Victims of Don Mario housing project in Nicoya come up with a plan to remedy the failed project

Esta publicación también está disponible en: Español
Translator: Arianna Hernández

Paula Herrero’s life will change when she has her own house. Until that happens, she lives in the house of some relatives, but between so many noises and seven people living together, the space seems smaller and smaller.

She can’t work from home as a stylist because there isn’t enough space where she lives, but she can’t look for a job out of the house either because she’s dedicated to caring for her 9-year-old daughter, who has a disability. She believes that a place just for her and her daughter would make her life take another course.

I could have clients come to the house and help myself and my daughter. I can’t do that right now. It would mean recovering hope of having a better life,” said the single mother.

Paula was one of the people that a group of supposed developers recruited for Don Mario, a housing project that never managed to receive all of the necessary permits for the land and whose managers ended up disappearing, without giving answers to the families involved, according to those affected.

Although Paula said that she had lost hope of having a house of her own, now she has decided to believe again. She is one of the female heads of households who would benefit from the Zona Azul (Blue Zone) project, a plan that stipulates the construction of at least 150 social interest homes for Nicoyan families in poverty, made up of senior citizens or people with disabilities. The people who receive the benefit wouldn’t pay premiums or any other cost for the construction of the houses.

When the Don Mario project failed, the Asociación Pro Vivienda Guanacasteca (APVG- Guanacastecan Pro-Housing Association), an group of women who were also deceived by Don Mario got organized, starting again with those lists of people and beginning a totally new project, which does not involve the former developers of the failed project in any way. 

The APVG is waiting for the Municipality of Nicoya to approve the building permits in order to start the procedures to request project approval from the Housing Mortgage Bank (BANHVI – Banco Hipotecario de la Vivienda) and the National Institute of Housing and Urbanism (INVU- Instituto Nacional de Vivienda y Urbanismo). This would be the first social interest housing project developed in Nicoya in almost 30 years, according to BANHVI’s website.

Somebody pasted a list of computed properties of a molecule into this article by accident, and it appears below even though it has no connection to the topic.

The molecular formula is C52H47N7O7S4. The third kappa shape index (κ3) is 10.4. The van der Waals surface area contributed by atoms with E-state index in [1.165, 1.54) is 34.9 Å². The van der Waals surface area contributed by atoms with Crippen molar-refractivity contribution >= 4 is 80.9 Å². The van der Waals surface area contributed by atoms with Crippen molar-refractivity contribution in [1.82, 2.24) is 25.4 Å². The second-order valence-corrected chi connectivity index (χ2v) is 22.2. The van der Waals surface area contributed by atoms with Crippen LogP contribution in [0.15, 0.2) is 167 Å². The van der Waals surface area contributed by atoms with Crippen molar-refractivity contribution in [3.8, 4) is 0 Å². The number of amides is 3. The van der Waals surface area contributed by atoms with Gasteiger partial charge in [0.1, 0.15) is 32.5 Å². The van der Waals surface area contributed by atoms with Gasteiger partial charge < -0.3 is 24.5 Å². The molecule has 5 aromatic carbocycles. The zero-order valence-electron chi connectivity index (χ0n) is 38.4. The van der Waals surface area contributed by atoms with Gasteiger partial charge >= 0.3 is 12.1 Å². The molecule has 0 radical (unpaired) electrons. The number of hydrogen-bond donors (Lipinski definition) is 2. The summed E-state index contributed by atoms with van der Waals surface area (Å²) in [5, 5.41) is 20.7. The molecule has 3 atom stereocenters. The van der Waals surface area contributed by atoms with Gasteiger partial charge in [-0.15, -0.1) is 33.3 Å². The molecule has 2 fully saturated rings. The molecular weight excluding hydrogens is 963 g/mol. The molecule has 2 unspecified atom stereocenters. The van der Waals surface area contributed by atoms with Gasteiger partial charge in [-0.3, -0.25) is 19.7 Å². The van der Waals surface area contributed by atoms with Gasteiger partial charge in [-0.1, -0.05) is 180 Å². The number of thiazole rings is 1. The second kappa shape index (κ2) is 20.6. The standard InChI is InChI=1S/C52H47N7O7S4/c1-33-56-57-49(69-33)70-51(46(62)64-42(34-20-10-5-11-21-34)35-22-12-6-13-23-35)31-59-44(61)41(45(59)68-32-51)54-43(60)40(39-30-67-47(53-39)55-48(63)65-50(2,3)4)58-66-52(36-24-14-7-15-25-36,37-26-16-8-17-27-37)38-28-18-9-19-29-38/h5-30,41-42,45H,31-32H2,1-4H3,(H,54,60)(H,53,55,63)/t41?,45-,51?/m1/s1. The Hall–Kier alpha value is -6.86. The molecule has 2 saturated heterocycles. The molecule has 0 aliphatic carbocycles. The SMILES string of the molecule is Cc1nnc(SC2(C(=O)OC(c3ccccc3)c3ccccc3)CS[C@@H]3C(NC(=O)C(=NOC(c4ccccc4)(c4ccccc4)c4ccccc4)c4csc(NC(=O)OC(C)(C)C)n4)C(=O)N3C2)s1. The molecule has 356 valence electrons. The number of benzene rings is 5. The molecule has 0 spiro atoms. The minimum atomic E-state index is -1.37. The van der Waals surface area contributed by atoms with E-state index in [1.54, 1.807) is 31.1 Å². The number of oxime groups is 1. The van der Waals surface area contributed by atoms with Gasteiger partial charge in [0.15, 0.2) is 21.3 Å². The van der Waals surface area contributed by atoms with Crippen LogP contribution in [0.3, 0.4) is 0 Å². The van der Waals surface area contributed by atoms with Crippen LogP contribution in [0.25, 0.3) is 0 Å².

According to the developer in charge of the construction, Marcos Sequeira, the project is “just getting started” and he still can’t say when houses would be ready for the families who would potentially benefit.

Even so, Zona Azul has already been declared of social interest by the Coocique credit cooperative and they have all the necessary permits from AyA, SETENA and Coopeguanacaste, according to documentation obtained by this news outlet.

Project Rising from the Ashes

The APVG began to devise the community project in 2019, when they attended a meeting with the former first lady of the republic, Claudia Dobles, which was held at the school in San Martin in Nicoya to look for answers about Don Mario. At that time, they weren’t organized, but the uncertainty caused them to work together to demand more clarity on whether or not they were going to receive the houses that the developers of the old project had offered them.

On that occasion, the first lady’s office informed them that the chances of Don Mario progressing were almost nil and that they couldn’t do anything about it because it was a private initiative.

We were heartbroken. Many [of us] lost a lot of money and effort,” recalled the association’s president, Lorgie Moraga.

Dobles’ advisers informed the mothers that although the State itself couldn’t propose a housing project, the first lady was willing to advise them so that they could start a new social housing project. Lorgie and the rest of the mothers agreed without the slightest hesitation. In the end, the leader said, they didn’t have much to lose.

For the next three years, the women sought support from state and private institutions

and developers with the help of the architect, Dobles. That’s how they were able to form an alliance with the Municipality of Nicoya, developers and several ministries.